Each Country's Share of CO2 Emissions

Published Jul 16, 2008 Updated Oct 10, 2019

A pie chart of top CO2 producing nations

The world’s countries emit vastly different amounts of heat-trapping  gases into the atmosphere. The chart above and table below both show data compiled by the International Energy Agency, which estimates carbon dioxide (CO2) emissions from the combustion of coal, natural gas, oil, and other fuels, including industrial waste and non-renewable municipal waste. 

Here we rank the top 20 highest emitters of cumulative carbon dioxide in 2016 (the most recent available data).

The 20 countries that emitted the most carbon dioxide in 2016

Rank Country CO2 emissions (total)
1 China 9056.8MT
2 United States 4833.1MT
3 India 2076.8MT
4 Russian Federation 1438.6MT
5 Japan 1147.1MT
6 Germany 731.6MT
7 South Korea 589.2MT
8 Islamic Republic of Iran 563.4MT
9 Canada 540.8MT
10 Saudi Arabia 527.2MT
11 Indonesia 454.9MT
12 Mexico 445.5MT
13 Brazil 416.7MT
14 South Africa 414.4MT
15 Australia 392.4MT
16 United Kingdom 371.1MT
17 Turkey 338.8MT
18 Italy 325.7MT
19 Poland 293.1MT
20 France 292.9MT
All emissions from 2016. Fuel combustion only. MT = Metric megatons. T = Metric tons

The rankings change when we account for the population of each country (ie, per capita emissions).

2016 rankings by per capita emissions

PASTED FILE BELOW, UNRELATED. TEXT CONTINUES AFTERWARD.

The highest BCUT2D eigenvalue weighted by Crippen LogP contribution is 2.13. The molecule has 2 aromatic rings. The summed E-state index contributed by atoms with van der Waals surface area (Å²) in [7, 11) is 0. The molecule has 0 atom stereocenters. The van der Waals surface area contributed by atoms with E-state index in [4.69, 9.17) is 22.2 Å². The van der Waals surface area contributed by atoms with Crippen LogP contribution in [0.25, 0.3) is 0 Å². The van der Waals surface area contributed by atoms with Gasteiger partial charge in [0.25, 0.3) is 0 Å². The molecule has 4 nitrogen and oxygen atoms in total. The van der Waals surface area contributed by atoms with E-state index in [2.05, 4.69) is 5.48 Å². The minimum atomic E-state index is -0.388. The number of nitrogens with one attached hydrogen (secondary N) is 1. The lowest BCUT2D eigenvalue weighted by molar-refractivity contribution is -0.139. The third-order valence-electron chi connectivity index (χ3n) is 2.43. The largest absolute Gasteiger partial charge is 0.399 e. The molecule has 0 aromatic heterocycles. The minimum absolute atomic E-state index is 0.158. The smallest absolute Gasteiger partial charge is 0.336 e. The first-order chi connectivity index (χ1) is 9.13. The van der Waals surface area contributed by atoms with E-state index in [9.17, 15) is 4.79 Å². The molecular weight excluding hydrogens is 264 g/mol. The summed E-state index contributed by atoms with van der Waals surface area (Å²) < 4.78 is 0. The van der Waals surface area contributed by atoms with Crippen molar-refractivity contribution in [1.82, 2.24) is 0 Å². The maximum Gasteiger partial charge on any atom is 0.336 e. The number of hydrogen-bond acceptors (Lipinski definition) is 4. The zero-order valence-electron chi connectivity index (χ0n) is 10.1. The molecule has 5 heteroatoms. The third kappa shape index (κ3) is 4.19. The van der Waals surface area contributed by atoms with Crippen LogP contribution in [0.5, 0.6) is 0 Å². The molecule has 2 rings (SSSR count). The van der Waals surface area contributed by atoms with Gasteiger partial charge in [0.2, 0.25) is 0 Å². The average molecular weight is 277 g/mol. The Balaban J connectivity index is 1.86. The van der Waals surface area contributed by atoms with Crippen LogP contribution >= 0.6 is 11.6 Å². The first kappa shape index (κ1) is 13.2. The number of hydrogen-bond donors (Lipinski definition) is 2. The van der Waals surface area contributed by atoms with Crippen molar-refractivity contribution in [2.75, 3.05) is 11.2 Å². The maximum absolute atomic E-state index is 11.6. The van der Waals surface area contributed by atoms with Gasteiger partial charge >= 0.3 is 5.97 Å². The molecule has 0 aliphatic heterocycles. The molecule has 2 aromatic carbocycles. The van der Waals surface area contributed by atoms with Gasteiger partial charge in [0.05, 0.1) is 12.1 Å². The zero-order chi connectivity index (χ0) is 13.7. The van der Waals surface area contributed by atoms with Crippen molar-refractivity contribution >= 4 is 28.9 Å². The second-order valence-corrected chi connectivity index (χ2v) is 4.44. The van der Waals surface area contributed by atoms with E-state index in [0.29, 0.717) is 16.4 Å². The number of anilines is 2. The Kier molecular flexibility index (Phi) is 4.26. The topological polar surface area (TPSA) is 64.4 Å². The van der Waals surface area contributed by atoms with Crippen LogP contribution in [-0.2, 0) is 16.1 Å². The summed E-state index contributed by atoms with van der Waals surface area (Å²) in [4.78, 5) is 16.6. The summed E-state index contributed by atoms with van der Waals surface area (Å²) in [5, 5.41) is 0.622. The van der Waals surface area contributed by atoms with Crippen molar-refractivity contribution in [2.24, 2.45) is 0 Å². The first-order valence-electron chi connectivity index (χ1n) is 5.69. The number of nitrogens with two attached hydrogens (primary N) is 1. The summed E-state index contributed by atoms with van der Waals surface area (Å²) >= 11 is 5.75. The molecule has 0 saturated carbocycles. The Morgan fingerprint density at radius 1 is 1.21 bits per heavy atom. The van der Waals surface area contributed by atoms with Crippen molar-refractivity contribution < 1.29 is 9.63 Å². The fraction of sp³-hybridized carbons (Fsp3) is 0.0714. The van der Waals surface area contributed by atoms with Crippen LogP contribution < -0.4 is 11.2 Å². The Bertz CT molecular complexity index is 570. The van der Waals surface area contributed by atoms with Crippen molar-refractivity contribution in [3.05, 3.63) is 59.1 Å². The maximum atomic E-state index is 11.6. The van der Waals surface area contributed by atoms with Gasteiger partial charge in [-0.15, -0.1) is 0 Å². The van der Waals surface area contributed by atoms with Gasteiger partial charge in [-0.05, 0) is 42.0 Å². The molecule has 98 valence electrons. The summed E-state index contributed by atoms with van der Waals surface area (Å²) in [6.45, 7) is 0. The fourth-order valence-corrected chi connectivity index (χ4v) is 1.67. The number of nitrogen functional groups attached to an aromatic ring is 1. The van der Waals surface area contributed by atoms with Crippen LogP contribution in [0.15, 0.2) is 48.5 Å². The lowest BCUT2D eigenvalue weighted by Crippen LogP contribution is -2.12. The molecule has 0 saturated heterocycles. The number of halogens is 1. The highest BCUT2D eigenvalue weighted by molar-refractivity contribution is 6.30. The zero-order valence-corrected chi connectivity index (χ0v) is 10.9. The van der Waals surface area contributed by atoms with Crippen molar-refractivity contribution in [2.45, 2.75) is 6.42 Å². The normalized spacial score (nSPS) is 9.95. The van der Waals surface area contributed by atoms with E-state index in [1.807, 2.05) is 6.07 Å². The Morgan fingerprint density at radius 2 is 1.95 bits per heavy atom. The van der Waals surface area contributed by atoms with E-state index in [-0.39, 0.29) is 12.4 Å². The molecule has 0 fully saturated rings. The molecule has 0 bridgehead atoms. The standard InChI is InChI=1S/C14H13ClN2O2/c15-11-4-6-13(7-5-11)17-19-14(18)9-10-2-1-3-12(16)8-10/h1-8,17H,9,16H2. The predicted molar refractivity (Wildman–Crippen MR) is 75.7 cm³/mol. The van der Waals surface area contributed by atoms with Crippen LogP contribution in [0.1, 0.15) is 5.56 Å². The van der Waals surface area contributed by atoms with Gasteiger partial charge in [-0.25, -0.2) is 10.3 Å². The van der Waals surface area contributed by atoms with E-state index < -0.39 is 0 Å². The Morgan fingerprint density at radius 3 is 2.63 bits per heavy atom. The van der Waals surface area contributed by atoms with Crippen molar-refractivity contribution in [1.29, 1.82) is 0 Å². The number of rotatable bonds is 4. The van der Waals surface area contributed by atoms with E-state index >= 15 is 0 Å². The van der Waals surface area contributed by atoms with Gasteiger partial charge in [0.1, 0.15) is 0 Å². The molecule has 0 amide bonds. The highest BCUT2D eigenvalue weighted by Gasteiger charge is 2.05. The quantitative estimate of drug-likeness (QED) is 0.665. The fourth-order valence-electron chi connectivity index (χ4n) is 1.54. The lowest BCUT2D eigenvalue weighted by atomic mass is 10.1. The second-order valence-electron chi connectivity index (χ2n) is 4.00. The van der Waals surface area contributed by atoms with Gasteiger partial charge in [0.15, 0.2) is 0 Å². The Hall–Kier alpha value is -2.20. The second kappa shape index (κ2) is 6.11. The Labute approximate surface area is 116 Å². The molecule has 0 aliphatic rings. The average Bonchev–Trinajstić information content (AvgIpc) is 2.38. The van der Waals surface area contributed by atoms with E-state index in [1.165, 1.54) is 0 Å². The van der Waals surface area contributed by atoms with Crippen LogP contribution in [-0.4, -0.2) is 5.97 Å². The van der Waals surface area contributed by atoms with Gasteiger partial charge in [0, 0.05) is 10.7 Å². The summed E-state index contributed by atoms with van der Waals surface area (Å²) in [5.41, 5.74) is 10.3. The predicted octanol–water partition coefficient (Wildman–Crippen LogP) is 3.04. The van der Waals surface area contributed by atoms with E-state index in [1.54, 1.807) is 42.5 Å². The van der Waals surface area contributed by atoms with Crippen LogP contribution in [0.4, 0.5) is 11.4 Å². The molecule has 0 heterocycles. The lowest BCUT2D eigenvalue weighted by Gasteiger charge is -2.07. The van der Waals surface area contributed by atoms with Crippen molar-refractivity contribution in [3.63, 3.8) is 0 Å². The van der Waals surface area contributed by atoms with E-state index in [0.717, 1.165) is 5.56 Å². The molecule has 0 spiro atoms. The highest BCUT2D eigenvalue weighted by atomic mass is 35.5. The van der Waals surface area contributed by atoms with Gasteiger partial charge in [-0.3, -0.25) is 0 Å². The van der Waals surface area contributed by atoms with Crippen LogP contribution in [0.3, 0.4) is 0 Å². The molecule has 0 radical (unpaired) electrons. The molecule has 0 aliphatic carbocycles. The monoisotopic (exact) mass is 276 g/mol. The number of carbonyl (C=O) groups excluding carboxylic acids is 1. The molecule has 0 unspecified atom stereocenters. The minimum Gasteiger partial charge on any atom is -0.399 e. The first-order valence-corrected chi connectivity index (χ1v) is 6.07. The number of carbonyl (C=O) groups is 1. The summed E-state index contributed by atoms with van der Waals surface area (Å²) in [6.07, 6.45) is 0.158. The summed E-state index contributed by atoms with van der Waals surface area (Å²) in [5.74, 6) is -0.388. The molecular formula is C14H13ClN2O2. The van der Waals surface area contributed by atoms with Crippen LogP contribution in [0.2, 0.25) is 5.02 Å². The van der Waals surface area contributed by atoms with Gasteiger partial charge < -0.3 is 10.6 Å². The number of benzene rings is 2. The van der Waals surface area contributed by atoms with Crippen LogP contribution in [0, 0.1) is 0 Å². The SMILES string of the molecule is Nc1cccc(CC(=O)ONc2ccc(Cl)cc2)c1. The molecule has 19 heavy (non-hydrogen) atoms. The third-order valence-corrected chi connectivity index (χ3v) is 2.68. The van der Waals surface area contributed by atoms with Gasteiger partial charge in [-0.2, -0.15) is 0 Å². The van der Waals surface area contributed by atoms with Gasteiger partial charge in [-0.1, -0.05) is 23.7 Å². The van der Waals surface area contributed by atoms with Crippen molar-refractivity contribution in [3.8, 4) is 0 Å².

Rank Country CO2 emissions (per capita)
1 Saudi Arabia 16.3T
2 Australia 16.2T
3 United States 15.0T
4 Canada 14.9T
5 South Korea 11.6T
6 Russian Federation 9.9T
7 Japan 9.0T
8 Germany 8.9T
9 Poland 7.7T
10 South Africa 7.4T
11 Islamic Republic of Iran 7.1T
12 China 6.4T
13 United Kingdom 5.6T
14 Italy 5.4T
15 France 4.5T
16 Turkey 4.2T
17 Mexico 3.6T
18 Brazil 2.0T
19 Indonesia 1.7T
20 India 1.6T
All emissions from 2016. Fuel combustion only. MT = Metric megatons. T = Metric tons

The picture that emerges from these figures is one where—in general—developed countries and major emerging economy nations lead in total carbon dioxide emissions.

However, developed nations typically have high carbon dioxide emissions per capita, while some developing countries lead in the growth rate of carbon dioxide emissions. These uneven contributions to the climate crisis are at the core of the challenges the world community faces in finding effective and equitable solutions to global warming.

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